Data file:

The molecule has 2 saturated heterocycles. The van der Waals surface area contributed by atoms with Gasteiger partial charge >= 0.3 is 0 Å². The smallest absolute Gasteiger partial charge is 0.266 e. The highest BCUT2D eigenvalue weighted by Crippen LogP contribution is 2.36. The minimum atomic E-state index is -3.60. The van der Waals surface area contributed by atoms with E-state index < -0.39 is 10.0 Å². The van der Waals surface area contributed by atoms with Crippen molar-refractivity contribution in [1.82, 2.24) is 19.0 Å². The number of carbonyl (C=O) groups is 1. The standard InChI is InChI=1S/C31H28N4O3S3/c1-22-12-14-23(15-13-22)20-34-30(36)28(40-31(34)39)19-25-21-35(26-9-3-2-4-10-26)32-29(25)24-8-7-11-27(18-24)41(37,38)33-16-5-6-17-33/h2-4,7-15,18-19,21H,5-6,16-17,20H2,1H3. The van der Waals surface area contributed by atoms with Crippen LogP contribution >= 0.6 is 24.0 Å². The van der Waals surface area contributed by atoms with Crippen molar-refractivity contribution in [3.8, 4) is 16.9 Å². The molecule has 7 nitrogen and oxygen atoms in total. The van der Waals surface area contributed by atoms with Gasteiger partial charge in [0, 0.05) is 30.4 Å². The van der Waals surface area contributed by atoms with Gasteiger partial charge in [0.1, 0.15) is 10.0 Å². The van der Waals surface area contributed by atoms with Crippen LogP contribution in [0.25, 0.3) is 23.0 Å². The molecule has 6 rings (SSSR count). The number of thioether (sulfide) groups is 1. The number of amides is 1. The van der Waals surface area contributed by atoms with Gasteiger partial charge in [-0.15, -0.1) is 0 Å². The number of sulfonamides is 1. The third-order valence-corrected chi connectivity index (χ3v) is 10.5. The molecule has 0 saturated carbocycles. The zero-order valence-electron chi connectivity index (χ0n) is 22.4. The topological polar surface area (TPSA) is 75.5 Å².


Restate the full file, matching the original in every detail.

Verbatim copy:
The molecule has 2 saturated heterocycles. The van der Waals surface area contributed by atoms with Gasteiger partial charge >= 0.3 is 0 Å². The smallest absolute Gasteiger partial charge is 0.266 e. The highest BCUT2D eigenvalue weighted by Crippen LogP contribution is 2.36. The minimum atomic E-state index is -3.60. The van der Waals surface area contributed by atoms with E-state index < -0.39 is 10.0 Å². The van der Waals surface area contributed by atoms with Crippen molar-refractivity contribution in [1.82, 2.24) is 19.0 Å². The number of carbonyl (C=O) groups is 1. The standard InChI is InChI=1S/C31H28N4O3S3/c1-22-12-14-23(15-13-22)20-34-30(36)28(40-31(34)39)19-25-21-35(26-9-3-2-4-10-26)32-29(25)24-8-7-11-27(18-24)41(37,38)33-16-5-6-17-33/h2-4,7-15,18-19,21H,5-6,16-17,20H2,1H3. The van der Waals surface area contributed by atoms with Crippen LogP contribution >= 0.6 is 24.0 Å². The van der Waals surface area contributed by atoms with Crippen molar-refractivity contribution in [3.8, 4) is 16.9 Å². The molecule has 7 nitrogen and oxygen atoms in total. The van der Waals surface area contributed by atoms with Gasteiger partial charge in [0, 0.05) is 30.4 Å². The van der Waals surface area contributed by atoms with Gasteiger partial charge in [0.1, 0.15) is 10.0 Å². The van der Waals surface area contributed by atoms with Crippen LogP contribution in [0.25, 0.3) is 23.0 Å². The molecule has 6 rings (SSSR count). The number of thioether (sulfide) groups is 1. The number of amides is 1. The van der Waals surface area contributed by atoms with Gasteiger partial charge in [-0.15, -0.1) is 0 Å². The number of sulfonamides is 1. The third-order valence-corrected chi connectivity index (χ3v) is 10.5. The molecule has 0 saturated carbocycles. The zero-order valence-electron chi connectivity index (χ0n) is 22.4. The topological polar surface area (TPSA) is 75.5 Å².